is a consultant sociologist. She is currently writing a book, Eradicating Female Genital Mutilation: A UK Perspective. This is her professional website and blog, to share thoughts on social analysis and professional practice. Previously a college Senior Lecturer, Hilary now owns a business as a consultant, researcher, writer and speaker. Community engaged, and with grounded board-level and national experience of regeneration, science, health, environmental issues, politics and culture, Hilary has worked in many contexts, from Liverpool via London to Prague. A former AFS (American Field Service) Scholar, Hilary is also a Fellow of the Royal Society of Arts.
Curious about the intersectional nature of gender-based violence, about how all these aspects interact and interconnect? Throughout the 16 Days of Activism, activists will be convening a #16Days Twitter based #GBVTeachin on various topics.
My own contribution will be on Friday 5 December, via Tweets from my @NoFGM_UK account.
Do please follow me and all my fellow contributors, and join our debates whenever you can. (The whole programme is published below; to read it in larger print simply click on the items you want to look at.)
Share the line up with those in your network, and remember to use the hashtags #16Days and #GBVTeachin so we know you’re out there!
Sing And Shout Against FGM: Where The Arts, Human Rights, The ‘Old Days’ And A Big UN Announcement All Came Together
On 29 October 2014 Garden Court Chambers in London hosted an evening organised by Dexter Dias QC in support of FGM survivors. The sold-out event comprised drama, music and talks. I was delighted to be asked to speak – and even more so to relay the news that the United Nations Secretary General, Ban Ki-moon, was in Kenya to announce a global initiative with the Guardian to stop FGM. Using the arts to focus on FGM is very important too, so listed here are the performers at our event, as well as my thoughts on the ‘old days’ of FGM campaigning.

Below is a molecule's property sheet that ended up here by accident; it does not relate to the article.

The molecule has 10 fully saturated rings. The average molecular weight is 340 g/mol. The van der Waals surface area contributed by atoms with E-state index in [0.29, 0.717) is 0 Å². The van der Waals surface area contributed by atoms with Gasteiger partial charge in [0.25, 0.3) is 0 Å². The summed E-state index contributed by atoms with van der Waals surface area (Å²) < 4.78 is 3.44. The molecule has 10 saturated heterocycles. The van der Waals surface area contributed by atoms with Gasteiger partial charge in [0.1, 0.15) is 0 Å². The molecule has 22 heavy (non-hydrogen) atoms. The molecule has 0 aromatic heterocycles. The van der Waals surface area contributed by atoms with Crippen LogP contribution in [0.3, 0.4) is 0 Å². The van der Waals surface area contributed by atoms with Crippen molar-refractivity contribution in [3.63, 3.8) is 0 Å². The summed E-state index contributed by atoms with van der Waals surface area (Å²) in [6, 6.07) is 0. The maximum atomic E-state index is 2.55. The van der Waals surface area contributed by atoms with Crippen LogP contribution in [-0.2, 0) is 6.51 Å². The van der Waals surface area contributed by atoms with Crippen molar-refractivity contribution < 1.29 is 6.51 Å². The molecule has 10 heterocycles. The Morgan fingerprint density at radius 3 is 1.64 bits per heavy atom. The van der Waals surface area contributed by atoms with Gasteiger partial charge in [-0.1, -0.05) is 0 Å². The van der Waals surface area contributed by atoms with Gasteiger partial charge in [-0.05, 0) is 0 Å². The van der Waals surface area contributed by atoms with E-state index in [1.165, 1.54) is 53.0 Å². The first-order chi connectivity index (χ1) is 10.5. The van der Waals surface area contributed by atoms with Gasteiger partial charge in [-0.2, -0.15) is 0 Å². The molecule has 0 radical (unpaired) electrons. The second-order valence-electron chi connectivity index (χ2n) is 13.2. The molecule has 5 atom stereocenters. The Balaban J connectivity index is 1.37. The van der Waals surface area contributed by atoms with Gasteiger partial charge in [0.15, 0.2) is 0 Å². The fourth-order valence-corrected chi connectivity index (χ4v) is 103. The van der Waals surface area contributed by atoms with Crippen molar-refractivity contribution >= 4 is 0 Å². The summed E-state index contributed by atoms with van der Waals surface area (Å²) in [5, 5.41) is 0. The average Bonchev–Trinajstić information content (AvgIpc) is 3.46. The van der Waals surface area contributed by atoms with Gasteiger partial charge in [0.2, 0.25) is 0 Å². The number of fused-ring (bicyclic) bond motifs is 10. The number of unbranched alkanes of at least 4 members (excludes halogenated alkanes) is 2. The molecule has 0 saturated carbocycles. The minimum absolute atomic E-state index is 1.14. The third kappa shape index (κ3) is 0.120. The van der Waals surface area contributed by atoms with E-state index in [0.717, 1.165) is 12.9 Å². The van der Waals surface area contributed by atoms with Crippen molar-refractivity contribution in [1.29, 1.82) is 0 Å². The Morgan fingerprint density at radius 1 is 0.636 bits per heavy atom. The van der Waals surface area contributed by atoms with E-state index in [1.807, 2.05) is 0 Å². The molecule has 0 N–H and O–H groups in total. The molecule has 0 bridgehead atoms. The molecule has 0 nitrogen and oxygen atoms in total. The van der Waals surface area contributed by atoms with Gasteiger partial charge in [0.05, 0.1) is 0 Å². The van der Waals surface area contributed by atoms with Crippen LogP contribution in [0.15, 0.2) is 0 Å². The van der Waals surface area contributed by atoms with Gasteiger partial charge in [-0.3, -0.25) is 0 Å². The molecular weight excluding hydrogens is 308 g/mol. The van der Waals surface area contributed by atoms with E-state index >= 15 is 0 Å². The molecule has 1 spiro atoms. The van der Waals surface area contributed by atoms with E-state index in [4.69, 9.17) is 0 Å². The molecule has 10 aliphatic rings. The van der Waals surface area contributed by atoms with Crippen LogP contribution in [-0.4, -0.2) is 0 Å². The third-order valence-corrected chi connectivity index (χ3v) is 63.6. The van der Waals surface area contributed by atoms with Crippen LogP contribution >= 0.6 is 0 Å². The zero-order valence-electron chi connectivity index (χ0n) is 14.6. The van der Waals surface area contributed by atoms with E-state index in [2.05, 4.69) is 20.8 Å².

The death of Efua Dorkenoo at the age of only 65 is a massive loss to the global community of those striving to end Female Genital Mutilation (FGM). There have been many appreciations of her written already, but here is mine, composed at their request for the Morning Star. Above my small piece I have posted links to some larger tributes, and below it a photograph taken in 2013 with a note which Efua herself wrote on that occasion, encapsulating in just a few words her massive grasp of the issues and how to approach them. Thank you, Efua, for everything.
The Make FGM History Fringe meeting (22 September) at the 2014 Labour Party Conference in Manchester brought together activists, survivors, politicians, public service professionals and others. Critical issues were examined – funding, mandatory reporting, the role of LSCBs and schools, and community cohesions amongst them – and differences in emphasis identified; but most importantly, a massive will to make progress became evident. Awareness of the horror of FGM is increasing rapidly…
The event (see here) alongside the Labour Party Conference in Manchester, on Monday 22 September 2014 (9.15-11.30am), aims to bring together policy developers, professionals and, most importantly, those with direct experience of FGM. Discussions will focus on the big questions as yet not fully resolved, hopefully exploring the differences in perspective between the different parties involved in Making FGM History in the UK. What follows is an article I wrote for the Morning Star about these issues and the people who will be discussing them.
The Girl Summit in London on 22 July ’14 was an extraordinary event, bringing together various EndFGM and CEFM (child/early/forced marriage) campaigners and top influencers from around the world. The evident positives have however been balanced by caveats from, e.g., Naana Otoo-Oyortey * of FORWARDUK and the participatory development expert Clementine Burnley **. For me too there are issues, not least around where this leaves the stop FGM campaign in the UK.
The Morning Star has today (30 July 2014) published an op-ed which it requested from me about the alleged threat to impose female genital mutilation (FGM) on girls and young women in ISIS-controlled northern Iraq. It is always difficult to write about topics which horrify and anger in equal measure – sadly, there are far too many such global examples right now – but I managed to find some words to articulate what many of us may be feeling about the rumoured mass enforcement of FGM, and to suggest a few positive ways forward.